The Monarchy Didn't Give Us Our Freedoms


Here we go again, another royal visit and all the nonsense that goes with it. It’s where the monarchy is personalised and applauded in ways politicians can only dream of. It’s where the old habits associated with colonialism are tolerated, for fear that their opposite will cause offence to a visitor. Politics becomes celebrity and celebrity becomes political.

Of course the British media love it. Australians bowing to their royal family and confirming their view that despite appearances the sun never really sets on the British Empire.

Wouldn't it be so much better if the royals came as invited guests of our own head of state, as friends and also colleagues, just as they do in republics like India and South Africa. There too they are warmly welcomed by the people but as representatives of Great Britain and supporters of the Commonwealth of Nations.

It all boils down to: because Australia is a constitutional monarchy, the monarchists need a story to tell. It can’t be about “Australia and its people” because that takes you down the path to national independence and Australian governors-general and governors, the replacement of God Save the Queen with Advance Australia Fair as our national anthem, an Australian system of honours for distinguished service to the nation and a distinctively Australian oath of allegiance for new citizens, parliamentarians and ministers.

Why did we go this way? We didn’t want the monarch interfering with our choices of governor-general and governor. We wanted our own national anthem, our own system of honours and we wanted our citizens to swear allegiance to our nation, its people and the rights and liberties they enjoy. It was all about self-respect and pride in our own democracy, with its mix of elements: British, American and Swiss.

The logic of this argument is powerfully republican — if we run our own affairs why shouldn’t one of us be head-of-state with powers and responsibilities based on our democratically derived views of what is needed?

There are, of course, those who agree with this narrative, describing Australia as a “crowned republic”, the only role of the monarch being to tick off on who shall be the vice-regal representative in Canberra and the states. This means putting off the agenda any consideration of an alternative system which would see a fusing of the roles currently played by the Queen and her vice-regal representatives, or even perhaps a new conception of what that new role would be.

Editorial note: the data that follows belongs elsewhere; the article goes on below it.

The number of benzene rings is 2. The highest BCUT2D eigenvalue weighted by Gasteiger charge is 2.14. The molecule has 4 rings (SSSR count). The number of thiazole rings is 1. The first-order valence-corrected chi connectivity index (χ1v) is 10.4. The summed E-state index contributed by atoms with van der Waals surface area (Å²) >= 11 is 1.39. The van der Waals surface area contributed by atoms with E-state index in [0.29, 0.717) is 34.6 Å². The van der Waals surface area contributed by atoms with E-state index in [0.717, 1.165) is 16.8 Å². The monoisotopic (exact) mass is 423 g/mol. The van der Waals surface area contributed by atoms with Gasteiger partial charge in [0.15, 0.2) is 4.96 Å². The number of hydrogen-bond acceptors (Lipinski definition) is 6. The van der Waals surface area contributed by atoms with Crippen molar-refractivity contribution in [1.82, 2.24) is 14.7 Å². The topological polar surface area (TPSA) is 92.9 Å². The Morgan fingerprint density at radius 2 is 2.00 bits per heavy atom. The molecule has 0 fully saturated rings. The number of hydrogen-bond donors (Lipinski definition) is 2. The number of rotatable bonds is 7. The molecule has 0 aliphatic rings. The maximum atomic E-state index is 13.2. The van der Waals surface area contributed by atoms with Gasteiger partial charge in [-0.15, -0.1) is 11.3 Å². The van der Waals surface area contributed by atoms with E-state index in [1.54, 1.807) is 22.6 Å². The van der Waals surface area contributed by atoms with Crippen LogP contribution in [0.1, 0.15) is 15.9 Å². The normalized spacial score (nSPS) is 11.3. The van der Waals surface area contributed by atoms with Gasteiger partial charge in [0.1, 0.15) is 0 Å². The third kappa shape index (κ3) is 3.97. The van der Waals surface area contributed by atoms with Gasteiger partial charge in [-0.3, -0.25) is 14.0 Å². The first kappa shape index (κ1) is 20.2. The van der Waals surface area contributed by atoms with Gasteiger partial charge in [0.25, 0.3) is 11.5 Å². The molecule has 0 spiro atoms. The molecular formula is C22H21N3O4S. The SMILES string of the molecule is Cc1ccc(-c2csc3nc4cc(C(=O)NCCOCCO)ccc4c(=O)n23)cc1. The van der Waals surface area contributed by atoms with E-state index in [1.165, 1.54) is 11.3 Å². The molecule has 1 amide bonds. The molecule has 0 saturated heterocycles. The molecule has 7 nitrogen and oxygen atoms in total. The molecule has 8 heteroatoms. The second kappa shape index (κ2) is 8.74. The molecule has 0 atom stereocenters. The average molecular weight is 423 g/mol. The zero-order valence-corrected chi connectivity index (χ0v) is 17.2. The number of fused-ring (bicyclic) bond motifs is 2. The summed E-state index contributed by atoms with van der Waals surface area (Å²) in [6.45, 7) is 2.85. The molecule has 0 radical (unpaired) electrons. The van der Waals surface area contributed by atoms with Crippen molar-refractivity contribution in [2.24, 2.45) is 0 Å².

In other words these pragmatic monarchists say we have gone far enough along the journey to national independence, the Australia Act of 1986 being the end point. Going further, they say, is not worth the effort.

For others in the monarchist camp it’s not pragmatism but ideology that governs their thinking. They agree with Tony Abbott on the need for knights and dames over and above our own honours and on a Prime Ministerial oath of allegiance to the Queen and her successors rather than to Australia and its people.

They believe the royal family are somehow “special” and crucially important to our system of democracy. Indeed, they see the monarch as some sort of “check and balance” in our political system whose reserve powers are handed across to the governor-general and governors.

The truth is, of course, that liberty and democracy were won in Great Britain despite the monarchy, not because of it. In Australia’s case, the national independence we enjoy today was also won despite the monarchy, not because of it.

The monarchy has learned to live with democracy at home and with a good dose of republicanism in former colonies like Australia. However, there is one thing they can never do, despite their best efforts, and that is to represent Australia.

The British monarchy is just that — a British institution occupied by Britons and run from Buckingham Palace. More to the point in a democratic and egalitarian nation (no aristocracy here, despite the best efforts of William Wentworth in 19th century New South Wales) the position is not open to all, as former governor-general Quentin Bryce reminded us last year.

It’s British-based and it’s hereditary. How can that inspire and unite the Australian people? This takes us to the heart of the matter. Do we have faith in our own capacity to develop a new institution that is an Australian head of state or are the pragmatic monarchist’s right in thinking that it isn’t worth it?

Will we continue to believe as the ideological monarchists do that the British royal family is best placed to do the job — and even more — despite their home and their allegiance being elsewhere? I’d say we can’t change a past that is partly British but we can build a future that is authentically Australian.

Launched in 2004, New Matilda is one of Australia's oldest online independent publications. It's focus is on investigative journalism and analysis, with occasional smart arsery thrown in for reasons of sanity. New Matilda is owned and edited by Walkley Award and Human Rights Award winning journalist Chris Graham.